For most of us the arrival of Labor Day is a mixed blessing. Summer is over—along with family vacations and lazy weekends at the pool. That’s the kind of sad part. The good news is kids start back to school, the crisp days of autumn arrive and the those truly organized among us even start Christmas shopping. Traditionally, Labor Day is also the time when all our white clothes get pushed to the far reaches of the closet, where they’ll wait until next summer. Although as American Fashionauthor Charlie Scheips so fabulously said, “I’m sure the Queen of England at Christmastime puts on white ermine once in a while. So if it’s good enough for her, it’s good enough for everybody else, right? You don’t have to be a fascist about it.”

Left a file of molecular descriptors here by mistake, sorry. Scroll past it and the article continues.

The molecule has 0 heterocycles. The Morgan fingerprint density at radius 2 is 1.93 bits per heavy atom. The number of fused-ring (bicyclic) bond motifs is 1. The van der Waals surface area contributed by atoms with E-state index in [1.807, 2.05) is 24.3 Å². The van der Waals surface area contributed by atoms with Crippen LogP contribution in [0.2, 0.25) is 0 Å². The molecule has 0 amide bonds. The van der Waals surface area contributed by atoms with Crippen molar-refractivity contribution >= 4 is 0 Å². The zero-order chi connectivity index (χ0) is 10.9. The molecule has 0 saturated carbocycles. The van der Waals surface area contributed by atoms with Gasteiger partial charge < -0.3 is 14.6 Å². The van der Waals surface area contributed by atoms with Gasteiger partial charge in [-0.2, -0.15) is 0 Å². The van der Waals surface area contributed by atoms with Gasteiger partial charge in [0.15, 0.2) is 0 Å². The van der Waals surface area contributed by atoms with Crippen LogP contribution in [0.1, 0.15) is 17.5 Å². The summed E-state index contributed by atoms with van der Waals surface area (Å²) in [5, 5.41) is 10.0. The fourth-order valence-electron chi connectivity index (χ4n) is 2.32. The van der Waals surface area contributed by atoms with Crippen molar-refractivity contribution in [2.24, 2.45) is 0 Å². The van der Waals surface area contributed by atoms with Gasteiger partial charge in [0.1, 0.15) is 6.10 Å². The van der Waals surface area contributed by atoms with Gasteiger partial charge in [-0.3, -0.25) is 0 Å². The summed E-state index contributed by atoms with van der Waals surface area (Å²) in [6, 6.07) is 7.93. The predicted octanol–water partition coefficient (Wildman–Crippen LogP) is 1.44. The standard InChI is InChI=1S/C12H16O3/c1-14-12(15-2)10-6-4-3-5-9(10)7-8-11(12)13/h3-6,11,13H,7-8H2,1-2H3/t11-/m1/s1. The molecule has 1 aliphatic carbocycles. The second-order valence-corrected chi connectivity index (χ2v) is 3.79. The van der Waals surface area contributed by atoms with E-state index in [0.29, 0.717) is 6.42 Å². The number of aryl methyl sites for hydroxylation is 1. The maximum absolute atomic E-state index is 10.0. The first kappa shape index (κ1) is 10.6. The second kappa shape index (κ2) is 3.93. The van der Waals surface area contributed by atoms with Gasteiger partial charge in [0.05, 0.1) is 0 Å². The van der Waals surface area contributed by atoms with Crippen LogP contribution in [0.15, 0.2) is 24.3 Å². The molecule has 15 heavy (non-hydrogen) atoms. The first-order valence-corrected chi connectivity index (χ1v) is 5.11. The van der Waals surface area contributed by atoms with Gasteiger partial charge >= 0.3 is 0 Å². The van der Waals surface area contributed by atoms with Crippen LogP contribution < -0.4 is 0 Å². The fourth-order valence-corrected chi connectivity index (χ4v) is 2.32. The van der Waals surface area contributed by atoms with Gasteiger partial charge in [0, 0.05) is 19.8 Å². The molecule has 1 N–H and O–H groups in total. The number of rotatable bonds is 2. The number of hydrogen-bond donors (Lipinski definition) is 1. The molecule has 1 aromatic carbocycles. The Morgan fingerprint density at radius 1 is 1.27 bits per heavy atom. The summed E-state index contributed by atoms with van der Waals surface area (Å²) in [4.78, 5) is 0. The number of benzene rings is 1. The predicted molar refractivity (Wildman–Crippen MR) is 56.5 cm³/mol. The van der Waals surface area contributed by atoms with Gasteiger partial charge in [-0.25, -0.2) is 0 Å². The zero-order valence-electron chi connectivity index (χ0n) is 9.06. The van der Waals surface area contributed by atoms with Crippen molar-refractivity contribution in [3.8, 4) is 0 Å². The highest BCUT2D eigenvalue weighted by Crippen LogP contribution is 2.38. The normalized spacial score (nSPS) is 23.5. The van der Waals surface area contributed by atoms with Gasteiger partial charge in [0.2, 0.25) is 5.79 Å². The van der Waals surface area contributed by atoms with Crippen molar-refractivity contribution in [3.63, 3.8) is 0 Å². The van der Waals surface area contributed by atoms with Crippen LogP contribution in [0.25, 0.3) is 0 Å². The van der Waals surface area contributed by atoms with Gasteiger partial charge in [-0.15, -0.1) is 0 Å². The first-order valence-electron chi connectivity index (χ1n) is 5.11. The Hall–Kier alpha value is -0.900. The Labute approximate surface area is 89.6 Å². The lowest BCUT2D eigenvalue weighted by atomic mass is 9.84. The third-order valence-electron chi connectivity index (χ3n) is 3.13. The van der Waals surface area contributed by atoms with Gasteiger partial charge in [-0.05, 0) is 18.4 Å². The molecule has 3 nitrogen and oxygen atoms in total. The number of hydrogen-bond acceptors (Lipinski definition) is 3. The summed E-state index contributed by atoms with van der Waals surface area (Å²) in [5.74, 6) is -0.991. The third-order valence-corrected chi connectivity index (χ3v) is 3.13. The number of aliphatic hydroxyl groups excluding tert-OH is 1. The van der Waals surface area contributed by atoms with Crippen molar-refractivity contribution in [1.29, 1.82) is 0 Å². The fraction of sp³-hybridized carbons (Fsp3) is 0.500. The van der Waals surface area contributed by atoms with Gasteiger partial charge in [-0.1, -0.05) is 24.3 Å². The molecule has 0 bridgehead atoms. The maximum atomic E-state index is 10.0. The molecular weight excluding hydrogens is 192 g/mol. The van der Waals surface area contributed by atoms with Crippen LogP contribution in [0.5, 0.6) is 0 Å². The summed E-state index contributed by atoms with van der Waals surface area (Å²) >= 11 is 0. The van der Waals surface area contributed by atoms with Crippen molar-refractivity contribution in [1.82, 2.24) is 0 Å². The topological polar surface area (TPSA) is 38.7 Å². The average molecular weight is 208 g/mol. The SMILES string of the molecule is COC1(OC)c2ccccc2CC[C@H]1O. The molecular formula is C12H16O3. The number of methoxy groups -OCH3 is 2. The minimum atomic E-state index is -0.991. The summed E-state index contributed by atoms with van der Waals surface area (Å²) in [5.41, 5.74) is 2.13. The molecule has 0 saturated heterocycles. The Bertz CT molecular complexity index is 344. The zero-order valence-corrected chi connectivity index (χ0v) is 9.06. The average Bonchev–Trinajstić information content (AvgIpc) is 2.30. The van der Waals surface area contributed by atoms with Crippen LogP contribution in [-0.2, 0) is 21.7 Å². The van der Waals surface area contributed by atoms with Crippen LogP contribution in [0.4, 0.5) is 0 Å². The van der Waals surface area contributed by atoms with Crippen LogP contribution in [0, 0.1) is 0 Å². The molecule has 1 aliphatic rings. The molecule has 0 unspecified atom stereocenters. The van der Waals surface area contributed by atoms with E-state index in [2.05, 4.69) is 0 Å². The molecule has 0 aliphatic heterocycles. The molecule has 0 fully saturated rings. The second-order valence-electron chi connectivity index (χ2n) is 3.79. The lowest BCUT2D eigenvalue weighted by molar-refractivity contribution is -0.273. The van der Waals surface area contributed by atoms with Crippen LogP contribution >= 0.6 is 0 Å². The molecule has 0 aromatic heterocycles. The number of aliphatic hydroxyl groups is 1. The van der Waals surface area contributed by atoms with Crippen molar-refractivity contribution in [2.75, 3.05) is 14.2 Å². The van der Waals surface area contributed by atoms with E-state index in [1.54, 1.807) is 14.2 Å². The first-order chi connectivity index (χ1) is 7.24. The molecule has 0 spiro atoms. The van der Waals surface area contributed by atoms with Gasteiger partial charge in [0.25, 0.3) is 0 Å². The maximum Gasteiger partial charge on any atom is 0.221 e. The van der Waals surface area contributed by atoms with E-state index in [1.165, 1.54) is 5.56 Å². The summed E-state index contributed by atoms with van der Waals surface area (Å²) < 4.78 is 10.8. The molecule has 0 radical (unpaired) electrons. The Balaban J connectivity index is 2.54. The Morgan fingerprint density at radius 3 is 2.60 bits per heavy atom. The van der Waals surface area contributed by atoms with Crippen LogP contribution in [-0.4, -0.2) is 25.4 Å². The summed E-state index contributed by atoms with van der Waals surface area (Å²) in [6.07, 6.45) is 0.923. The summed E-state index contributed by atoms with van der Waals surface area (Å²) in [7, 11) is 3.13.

But fashion aside, Labor Day is also a three-day weekend, an excuse for another epic BBQ, back-to-school shopping and last minute beach trips. Let us improve your knowledge (and give you some talking points for that next outdoor party) about Labor Day. And give thanks to the workforce of America, as Labor Day is set aside as a way to honor their contributions and achievements, with of course, a day off work. Is this a great country or what?
1. Leading the Way
The first state to recognize Labor Day as an official holiday was Oregon. In 1887 they put the day on the calendar.
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